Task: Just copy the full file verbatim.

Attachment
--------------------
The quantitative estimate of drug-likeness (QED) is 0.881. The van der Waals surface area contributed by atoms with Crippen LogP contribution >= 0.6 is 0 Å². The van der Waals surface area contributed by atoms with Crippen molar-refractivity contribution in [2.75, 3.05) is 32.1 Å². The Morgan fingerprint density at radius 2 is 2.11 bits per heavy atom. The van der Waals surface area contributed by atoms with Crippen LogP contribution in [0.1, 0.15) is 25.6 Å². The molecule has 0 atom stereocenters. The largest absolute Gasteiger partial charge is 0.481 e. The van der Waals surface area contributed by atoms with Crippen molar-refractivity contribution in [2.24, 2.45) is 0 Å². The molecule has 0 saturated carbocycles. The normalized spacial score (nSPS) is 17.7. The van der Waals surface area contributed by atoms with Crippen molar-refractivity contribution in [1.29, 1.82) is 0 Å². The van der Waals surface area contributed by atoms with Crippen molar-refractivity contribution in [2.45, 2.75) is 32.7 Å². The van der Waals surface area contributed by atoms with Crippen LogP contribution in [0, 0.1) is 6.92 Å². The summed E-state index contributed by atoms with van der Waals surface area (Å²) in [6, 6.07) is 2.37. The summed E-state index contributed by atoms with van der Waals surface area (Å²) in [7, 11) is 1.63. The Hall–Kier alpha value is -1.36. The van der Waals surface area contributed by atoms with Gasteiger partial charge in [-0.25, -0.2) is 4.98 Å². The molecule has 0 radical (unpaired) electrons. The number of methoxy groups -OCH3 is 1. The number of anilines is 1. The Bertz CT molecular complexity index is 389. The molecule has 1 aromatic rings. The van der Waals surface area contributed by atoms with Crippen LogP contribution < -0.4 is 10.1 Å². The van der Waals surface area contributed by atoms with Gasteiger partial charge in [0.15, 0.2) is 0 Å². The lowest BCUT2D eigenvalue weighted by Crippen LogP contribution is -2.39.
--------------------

The quantitative estimate of drug-likeness (QED) is 0.881. The van der Waals surface area contributed by atoms with Crippen LogP contribution >= 0.6 is 0 Å². The van der Waals surface area contributed by atoms with Crippen molar-refractivity contribution in [2.75, 3.05) is 32.1 Å². The Morgan fingerprint density at radius 2 is 2.11 bits per heavy atom. The van der Waals surface area contributed by atoms with Crippen LogP contribution in [0.1, 0.15) is 25.6 Å². The molecule has 0 atom stereocenters. The largest absolute Gasteiger partial charge is 0.481 e. The van der Waals surface area contributed by atoms with Crippen molar-refractivity contribution in [2.24, 2.45) is 0 Å². The molecule has 0 saturated carbocycles. The normalized spacial score (nSPS) is 17.7. The van der Waals surface area contributed by atoms with Crippen molar-refractivity contribution in [1.29, 1.82) is 0 Å². The van der Waals surface area contributed by atoms with Crippen molar-refractivity contribution in [2.45, 2.75) is 32.7 Å². The van der Waals surface area contributed by atoms with Crippen LogP contribution in [0, 0.1) is 6.92 Å². The summed E-state index contributed by atoms with van der Waals surface area (Å²) in [6, 6.07) is 2.37. The summed E-state index contributed by atoms with van der Waals surface area (Å²) in [7, 11) is 1.63. The Hall–Kier alpha value is -1.36. The van der Waals surface area contributed by atoms with Gasteiger partial charge in [-0.25, -0.2) is 4.98 Å². The molecule has 0 radical (unpaired) electrons. The number of methoxy groups -OCH3 is 1. The number of anilines is 1. The Bertz CT molecular complexity index is 389. The molecule has 1 aromatic rings. The van der Waals surface area contributed by atoms with Crippen LogP contribution < -0.4 is 10.1 Å². The van der Waals surface area contributed by atoms with Gasteiger partial charge in [0.15, 0.2) is 0 Å². The lowest BCUT2D eigenvalue weighted by Crippen LogP contribution is -2.39.